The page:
May 02 2013 02:21PM
We should probably call this the BSOD series: the playoff windows are closing for both these teams, and the one that can execute a methodical shut down will advance. The other will crash for the last time and get rebooted.
And probably bring in a new operating system, er, I mean coach, while they're at it.
Before I go any further, I should say that if you're looking for the long-winded, numbers-based analysis of this series, you're in the wrong place. As Fox Mulder once said, "Nobody likes a math geek, Scully."
The truth is in here...
As we've been told over and over, and we saw in Game 1 last night, this series promises to be a coin flip. There might be slight variations in strengths and weaknesses here and there, but overall both teams are pretty evenly matched. The Sharks might have a bit more skill up front, but the Canucks probably have a bit more on the blue line. And in net, well, let's just say that the only thing separating Luongo and Niemi in even strength sv% over the last three years is one one-hundreth of a percentage point.
That being said, this year has been a bit surreal when it comes to the goaltending situation in Vancouver, and I think it's safe to say that the play of Luongo
and/or Schneider is going to have a lot to say about just how long this series will last:
The same would be true of Niemi, if this was three years ago, but the guy has been rock solid this year and really carried the Sharks to playoffs. Heck, the only puck to beat him last night was put in by once-and-almost-future Canuck, Raffi Torres.
Now, if you read through Thom's write-up on this series, then a) you deserve a medal, and b) you would have noticed that he put a lot of stock in the line-matching that both teams will do when they have home ice advantage. I'm not so sure that will be the case, however, and Game 1 certainly proved this out.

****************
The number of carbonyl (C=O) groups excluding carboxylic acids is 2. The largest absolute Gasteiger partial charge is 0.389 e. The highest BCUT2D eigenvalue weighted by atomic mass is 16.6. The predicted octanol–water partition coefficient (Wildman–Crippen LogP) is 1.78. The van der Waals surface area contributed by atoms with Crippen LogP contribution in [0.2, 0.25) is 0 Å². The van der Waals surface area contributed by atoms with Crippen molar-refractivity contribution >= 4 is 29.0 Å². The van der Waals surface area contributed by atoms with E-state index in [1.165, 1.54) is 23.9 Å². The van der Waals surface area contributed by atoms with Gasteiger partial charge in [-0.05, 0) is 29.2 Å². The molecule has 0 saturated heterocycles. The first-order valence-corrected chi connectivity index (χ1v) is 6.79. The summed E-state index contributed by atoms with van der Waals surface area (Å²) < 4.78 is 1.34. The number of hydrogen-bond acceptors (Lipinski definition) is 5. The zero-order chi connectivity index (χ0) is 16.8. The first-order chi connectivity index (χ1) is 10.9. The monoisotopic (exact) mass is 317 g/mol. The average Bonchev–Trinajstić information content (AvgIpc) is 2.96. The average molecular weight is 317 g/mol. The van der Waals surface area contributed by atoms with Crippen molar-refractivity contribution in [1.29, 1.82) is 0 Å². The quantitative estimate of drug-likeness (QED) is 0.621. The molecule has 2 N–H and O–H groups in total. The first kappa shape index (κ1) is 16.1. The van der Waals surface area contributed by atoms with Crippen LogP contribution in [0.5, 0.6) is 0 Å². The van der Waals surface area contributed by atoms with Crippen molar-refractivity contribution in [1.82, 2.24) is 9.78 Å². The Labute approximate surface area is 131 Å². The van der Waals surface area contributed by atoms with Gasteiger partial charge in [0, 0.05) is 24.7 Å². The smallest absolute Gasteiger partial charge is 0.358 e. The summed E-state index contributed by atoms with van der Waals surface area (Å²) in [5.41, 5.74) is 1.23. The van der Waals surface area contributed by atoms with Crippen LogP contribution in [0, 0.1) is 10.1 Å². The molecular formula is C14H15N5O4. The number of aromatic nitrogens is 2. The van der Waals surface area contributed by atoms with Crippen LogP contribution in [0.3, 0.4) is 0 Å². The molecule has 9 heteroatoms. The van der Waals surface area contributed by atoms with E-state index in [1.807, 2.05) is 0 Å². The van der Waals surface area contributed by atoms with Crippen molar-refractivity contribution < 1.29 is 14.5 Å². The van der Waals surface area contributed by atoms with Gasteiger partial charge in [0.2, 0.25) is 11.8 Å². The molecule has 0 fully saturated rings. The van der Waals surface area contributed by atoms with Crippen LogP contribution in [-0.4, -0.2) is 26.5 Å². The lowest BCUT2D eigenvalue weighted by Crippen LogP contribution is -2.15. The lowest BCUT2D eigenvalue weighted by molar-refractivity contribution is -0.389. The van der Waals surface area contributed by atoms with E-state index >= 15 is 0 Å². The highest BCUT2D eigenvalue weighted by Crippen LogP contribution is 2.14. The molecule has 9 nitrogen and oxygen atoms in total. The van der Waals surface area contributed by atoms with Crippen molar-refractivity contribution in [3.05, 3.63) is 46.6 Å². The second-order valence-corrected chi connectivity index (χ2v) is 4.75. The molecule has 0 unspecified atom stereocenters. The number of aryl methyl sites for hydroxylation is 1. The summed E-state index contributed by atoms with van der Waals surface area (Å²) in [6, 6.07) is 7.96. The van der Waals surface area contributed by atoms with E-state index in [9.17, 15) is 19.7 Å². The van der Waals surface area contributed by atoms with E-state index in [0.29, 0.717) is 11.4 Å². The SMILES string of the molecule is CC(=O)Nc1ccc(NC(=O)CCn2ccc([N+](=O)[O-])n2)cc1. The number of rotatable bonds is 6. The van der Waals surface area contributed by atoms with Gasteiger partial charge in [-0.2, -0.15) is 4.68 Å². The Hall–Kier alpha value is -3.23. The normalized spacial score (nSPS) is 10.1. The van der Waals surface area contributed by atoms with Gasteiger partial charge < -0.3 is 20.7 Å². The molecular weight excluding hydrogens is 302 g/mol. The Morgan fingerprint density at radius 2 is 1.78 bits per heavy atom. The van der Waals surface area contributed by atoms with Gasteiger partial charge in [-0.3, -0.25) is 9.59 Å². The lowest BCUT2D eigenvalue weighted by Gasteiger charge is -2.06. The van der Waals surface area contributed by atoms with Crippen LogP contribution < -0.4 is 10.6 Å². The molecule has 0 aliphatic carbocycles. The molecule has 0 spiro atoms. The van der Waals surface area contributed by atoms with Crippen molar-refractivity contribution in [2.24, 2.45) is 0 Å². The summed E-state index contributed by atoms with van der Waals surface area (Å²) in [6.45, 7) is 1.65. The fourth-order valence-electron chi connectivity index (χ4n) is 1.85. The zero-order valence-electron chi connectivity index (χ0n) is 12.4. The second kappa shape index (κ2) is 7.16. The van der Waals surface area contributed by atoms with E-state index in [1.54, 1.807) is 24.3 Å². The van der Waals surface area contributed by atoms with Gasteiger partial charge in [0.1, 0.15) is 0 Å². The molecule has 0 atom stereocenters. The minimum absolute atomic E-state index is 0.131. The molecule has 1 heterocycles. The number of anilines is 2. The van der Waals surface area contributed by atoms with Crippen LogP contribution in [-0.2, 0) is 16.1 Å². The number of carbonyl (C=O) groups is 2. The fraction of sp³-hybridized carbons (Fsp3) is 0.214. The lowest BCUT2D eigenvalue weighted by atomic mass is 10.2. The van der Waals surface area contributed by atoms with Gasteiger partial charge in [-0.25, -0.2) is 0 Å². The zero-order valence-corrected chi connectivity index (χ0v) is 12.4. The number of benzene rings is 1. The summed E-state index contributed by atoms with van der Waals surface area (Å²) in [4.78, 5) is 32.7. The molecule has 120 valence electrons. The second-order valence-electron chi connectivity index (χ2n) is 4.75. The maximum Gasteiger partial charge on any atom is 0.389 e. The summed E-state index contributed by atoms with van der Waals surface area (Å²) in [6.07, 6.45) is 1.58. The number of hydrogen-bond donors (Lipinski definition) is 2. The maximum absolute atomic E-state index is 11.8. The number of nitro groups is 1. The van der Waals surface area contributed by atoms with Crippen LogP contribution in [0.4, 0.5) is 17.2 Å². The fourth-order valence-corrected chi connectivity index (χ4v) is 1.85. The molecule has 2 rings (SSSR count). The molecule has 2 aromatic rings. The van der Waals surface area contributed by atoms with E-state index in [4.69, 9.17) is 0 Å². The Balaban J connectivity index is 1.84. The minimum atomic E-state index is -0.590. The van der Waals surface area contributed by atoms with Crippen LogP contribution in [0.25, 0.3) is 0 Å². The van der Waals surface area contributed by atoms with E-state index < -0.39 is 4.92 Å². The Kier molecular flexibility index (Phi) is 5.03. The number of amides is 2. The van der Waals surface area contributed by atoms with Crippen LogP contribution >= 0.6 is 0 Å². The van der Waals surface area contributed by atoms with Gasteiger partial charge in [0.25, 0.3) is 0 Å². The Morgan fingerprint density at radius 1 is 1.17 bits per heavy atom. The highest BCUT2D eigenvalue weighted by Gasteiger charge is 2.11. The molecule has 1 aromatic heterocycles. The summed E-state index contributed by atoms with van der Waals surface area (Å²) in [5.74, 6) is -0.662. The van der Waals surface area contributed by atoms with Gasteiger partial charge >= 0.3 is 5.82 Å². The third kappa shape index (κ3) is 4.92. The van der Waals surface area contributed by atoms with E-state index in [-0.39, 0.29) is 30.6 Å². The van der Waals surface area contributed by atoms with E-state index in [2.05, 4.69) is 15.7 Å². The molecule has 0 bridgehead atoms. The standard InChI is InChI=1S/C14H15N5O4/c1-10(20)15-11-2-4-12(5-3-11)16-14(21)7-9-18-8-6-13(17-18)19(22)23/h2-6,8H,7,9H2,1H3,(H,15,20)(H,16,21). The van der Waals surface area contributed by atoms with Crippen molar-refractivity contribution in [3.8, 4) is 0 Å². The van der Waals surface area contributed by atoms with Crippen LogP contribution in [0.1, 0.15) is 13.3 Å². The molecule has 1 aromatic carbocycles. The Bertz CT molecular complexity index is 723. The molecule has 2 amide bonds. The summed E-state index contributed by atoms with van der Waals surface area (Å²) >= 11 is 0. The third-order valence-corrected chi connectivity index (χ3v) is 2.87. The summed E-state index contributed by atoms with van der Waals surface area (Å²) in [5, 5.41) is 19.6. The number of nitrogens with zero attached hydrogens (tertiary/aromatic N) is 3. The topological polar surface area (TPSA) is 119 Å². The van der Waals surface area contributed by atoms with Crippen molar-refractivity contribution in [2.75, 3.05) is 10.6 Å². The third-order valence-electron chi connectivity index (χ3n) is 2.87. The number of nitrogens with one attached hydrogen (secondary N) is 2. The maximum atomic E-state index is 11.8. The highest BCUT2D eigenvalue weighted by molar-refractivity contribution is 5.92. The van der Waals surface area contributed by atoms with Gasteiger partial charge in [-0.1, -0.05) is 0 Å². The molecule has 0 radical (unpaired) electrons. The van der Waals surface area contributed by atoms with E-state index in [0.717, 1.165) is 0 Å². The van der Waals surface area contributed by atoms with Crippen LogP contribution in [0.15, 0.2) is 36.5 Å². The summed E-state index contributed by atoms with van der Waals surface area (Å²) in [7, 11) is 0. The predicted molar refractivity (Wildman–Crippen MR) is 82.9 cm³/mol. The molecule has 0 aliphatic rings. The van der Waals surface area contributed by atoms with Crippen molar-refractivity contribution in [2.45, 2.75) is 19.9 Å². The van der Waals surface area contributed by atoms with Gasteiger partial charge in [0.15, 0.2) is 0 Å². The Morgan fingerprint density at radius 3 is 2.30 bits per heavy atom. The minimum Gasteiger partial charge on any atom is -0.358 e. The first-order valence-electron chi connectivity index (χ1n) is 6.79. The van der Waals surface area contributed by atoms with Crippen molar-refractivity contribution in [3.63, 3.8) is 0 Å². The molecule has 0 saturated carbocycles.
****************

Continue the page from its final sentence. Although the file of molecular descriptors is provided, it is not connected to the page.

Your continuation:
Both these coaches apply more of a situation-matching strategy than a line-matching strategy. They tend to put guys out based on where the face-offs are, which may in the end result in the same guys facing each other either way. But other than that, I expect to see both coaches rolling lines, which is not to be confused with what happens when Jeff Carter and Mike Richards throw a party:
(Dear Mr. Carter and Mr. Richards, on the off-chance you are represented by Brian Burke's lawyers, I am just kidding. This is a work of satire.)
All that being said, the Canucks are going to have to step up their game if they want to keep this series at a coin flip. They need speed through the neutral zone, which means making crisp, clean passes on the tape, and also to generate some sustained pressure in the offensive end of the ice. Look, the Canucks are going to play another round either way, but it's only going be on an ice surface if they get can consistently get in on the forecheck:
But really, what it all comes down to me is this. I'm not so much concerned that the window is closing on this Canucks' team. I'm much more worried that this version of the Canucks is a bit too much like Windows:
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